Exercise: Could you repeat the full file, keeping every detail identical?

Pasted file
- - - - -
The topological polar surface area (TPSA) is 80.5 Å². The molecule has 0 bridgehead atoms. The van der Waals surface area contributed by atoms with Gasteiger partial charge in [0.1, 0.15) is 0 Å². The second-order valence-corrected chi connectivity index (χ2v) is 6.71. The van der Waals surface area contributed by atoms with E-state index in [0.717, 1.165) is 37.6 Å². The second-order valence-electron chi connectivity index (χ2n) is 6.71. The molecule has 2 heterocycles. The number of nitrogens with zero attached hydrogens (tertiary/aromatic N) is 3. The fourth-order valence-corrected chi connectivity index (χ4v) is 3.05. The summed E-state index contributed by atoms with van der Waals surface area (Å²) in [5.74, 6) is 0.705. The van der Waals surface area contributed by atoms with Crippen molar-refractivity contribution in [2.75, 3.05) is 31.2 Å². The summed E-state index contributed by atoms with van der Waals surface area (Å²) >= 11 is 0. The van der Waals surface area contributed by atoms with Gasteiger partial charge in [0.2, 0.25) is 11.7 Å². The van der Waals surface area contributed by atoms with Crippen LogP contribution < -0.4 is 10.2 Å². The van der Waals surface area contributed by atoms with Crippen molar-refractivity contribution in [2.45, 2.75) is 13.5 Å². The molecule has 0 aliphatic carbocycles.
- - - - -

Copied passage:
The topological polar surface area (TPSA) is 80.5 Å². The molecule has 0 bridgehead atoms. The van der Waals surface area contributed by atoms with Gasteiger partial charge in [0.1, 0.15) is 0 Å². The second-order valence-corrected chi connectivity index (χ2v) is 6.71. The van der Waals surface area contributed by atoms with E-state index in [0.717, 1.165) is 37.6 Å². The second-order valence-electron chi connectivity index (χ2n) is 6.71. The molecule has 2 heterocycles. The number of nitrogens with zero attached hydrogens (tertiary/aromatic N) is 3. The fourth-order valence-corrected chi connectivity index (χ4v) is 3.05. The summed E-state index contributed by atoms with van der Waals surface area (Å²) in [5.74, 6) is 0.705. The van der Waals surface area contributed by atoms with Crippen molar-refractivity contribution in [2.75, 3.05) is 31.2 Å². The summed E-state index contributed by atoms with van der Waals surface area (Å²) >= 11 is 0. The van der Waals surface area contributed by atoms with Gasteiger partial charge in [0.2, 0.25) is 11.7 Å². The van der Waals surface area contributed by atoms with Crippen LogP contribution < -0.4 is 10.2 Å². The van der Waals surface area contributed by atoms with Crippen molar-refractivity contribution in [2.45, 2.75) is 13.5 Å². The molecule has 0 aliphatic carbocycles.